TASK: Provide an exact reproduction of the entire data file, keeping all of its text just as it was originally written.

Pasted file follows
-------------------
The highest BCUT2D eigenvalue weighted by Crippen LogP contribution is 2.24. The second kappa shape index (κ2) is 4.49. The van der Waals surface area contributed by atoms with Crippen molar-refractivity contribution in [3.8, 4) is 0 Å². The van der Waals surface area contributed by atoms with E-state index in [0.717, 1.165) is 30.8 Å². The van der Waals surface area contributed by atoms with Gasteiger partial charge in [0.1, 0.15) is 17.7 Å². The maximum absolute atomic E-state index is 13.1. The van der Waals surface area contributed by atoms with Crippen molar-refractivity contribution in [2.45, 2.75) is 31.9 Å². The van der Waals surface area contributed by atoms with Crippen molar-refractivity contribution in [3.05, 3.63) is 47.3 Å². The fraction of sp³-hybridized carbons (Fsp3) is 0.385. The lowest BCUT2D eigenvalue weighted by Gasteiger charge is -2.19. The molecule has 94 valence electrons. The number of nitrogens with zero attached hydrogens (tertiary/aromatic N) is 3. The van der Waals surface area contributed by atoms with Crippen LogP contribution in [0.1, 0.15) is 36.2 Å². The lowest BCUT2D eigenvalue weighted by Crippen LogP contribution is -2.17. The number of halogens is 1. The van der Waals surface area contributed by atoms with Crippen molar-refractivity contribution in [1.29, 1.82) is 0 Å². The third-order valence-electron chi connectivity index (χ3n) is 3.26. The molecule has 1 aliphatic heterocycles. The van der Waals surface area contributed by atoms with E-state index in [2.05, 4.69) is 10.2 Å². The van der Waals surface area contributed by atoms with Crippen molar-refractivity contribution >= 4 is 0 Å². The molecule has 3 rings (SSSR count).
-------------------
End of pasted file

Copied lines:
The highest BCUT2D eigenvalue weighted by Crippen LogP contribution is 2.24. The second kappa shape index (κ2) is 4.49. The van der Waals surface area contributed by atoms with Crippen molar-refractivity contribution in [3.8, 4) is 0 Å². The van der Waals surface area contributed by atoms with E-state index in [0.717, 1.165) is 30.8 Å². The van der Waals surface area contributed by atoms with Gasteiger partial charge in [0.1, 0.15) is 17.7 Å². The maximum absolute atomic E-state index is 13.1. The van der Waals surface area contributed by atoms with Crippen molar-refractivity contribution in [2.45, 2.75) is 31.9 Å². The van der Waals surface area contributed by atoms with Crippen molar-refractivity contribution in [3.05, 3.63) is 47.3 Å². The fraction of sp³-hybridized carbons (Fsp3) is 0.385. The lowest BCUT2D eigenvalue weighted by Gasteiger charge is -2.19. The molecule has 94 valence electrons. The number of nitrogens with zero attached hydrogens (tertiary/aromatic N) is 3. The van der Waals surface area contributed by atoms with Crippen LogP contribution in [0.1, 0.15) is 36.2 Å². The lowest BCUT2D eigenvalue weighted by Crippen LogP contribution is -2.17. The number of halogens is 1. The van der Waals surface area contributed by atoms with Crippen molar-refractivity contribution in [1.29, 1.82) is 0 Å². The third-order valence-electron chi connectivity index (χ3n) is 3.26. The molecule has 1 aliphatic heterocycles. The van der Waals surface area contributed by atoms with E-state index in [2.05, 4.69) is 10.2 Å². The van der Waals surface area contributed by atoms with Crippen molar-refractivity contribution >= 4 is 0 Å². The molecule has 3 rings (SSSR count).